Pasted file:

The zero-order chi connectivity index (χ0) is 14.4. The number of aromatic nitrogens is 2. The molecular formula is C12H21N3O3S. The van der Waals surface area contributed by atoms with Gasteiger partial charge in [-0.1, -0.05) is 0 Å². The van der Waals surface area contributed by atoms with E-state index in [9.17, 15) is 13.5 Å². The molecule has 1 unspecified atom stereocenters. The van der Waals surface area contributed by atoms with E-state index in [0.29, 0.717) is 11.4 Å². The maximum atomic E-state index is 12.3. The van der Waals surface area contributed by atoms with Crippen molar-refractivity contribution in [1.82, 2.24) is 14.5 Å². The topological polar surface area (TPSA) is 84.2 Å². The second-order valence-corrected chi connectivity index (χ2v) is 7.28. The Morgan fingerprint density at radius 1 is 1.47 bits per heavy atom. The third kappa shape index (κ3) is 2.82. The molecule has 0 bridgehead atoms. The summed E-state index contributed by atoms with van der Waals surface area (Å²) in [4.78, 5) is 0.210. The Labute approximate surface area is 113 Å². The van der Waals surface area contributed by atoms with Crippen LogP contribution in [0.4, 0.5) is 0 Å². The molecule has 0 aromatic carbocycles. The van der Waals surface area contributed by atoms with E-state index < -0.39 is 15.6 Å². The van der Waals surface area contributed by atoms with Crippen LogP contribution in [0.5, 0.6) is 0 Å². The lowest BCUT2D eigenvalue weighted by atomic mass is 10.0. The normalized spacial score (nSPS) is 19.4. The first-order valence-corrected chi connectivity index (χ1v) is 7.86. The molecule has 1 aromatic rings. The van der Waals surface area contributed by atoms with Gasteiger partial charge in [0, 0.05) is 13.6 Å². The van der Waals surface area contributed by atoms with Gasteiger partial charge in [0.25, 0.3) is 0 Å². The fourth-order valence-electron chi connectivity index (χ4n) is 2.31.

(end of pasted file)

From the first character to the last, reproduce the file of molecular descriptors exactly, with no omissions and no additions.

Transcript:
The zero-order chi connectivity index (χ0) is 14.4. The number of aromatic nitrogens is 2. The molecular formula is C12H21N3O3S. The van der Waals surface area contributed by atoms with Gasteiger partial charge in [-0.1, -0.05) is 0 Å². The van der Waals surface area contributed by atoms with E-state index in [9.17, 15) is 13.5 Å². The molecule has 1 unspecified atom stereocenters. The van der Waals surface area contributed by atoms with E-state index in [0.29, 0.717) is 11.4 Å². The maximum atomic E-state index is 12.3. The van der Waals surface area contributed by atoms with Crippen molar-refractivity contribution in [1.82, 2.24) is 14.5 Å². The topological polar surface area (TPSA) is 84.2 Å². The second-order valence-corrected chi connectivity index (χ2v) is 7.28. The Morgan fingerprint density at radius 1 is 1.47 bits per heavy atom. The third kappa shape index (κ3) is 2.82. The molecule has 0 bridgehead atoms. The summed E-state index contributed by atoms with van der Waals surface area (Å²) in [4.78, 5) is 0.210. The Labute approximate surface area is 113 Å². The van der Waals surface area contributed by atoms with Crippen LogP contribution in [0.4, 0.5) is 0 Å². The molecule has 0 aromatic carbocycles. The van der Waals surface area contributed by atoms with E-state index < -0.39 is 15.6 Å². The van der Waals surface area contributed by atoms with Crippen LogP contribution in [0.5, 0.6) is 0 Å². The lowest BCUT2D eigenvalue weighted by atomic mass is 10.0. The normalized spacial score (nSPS) is 19.4. The first-order valence-corrected chi connectivity index (χ1v) is 7.86. The molecule has 1 aromatic rings. The van der Waals surface area contributed by atoms with Gasteiger partial charge in [0, 0.05) is 13.6 Å². The van der Waals surface area contributed by atoms with Gasteiger partial charge in [0.25, 0.3) is 0 Å². The fourth-order valence-electron chi connectivity index (χ4n) is 2.31.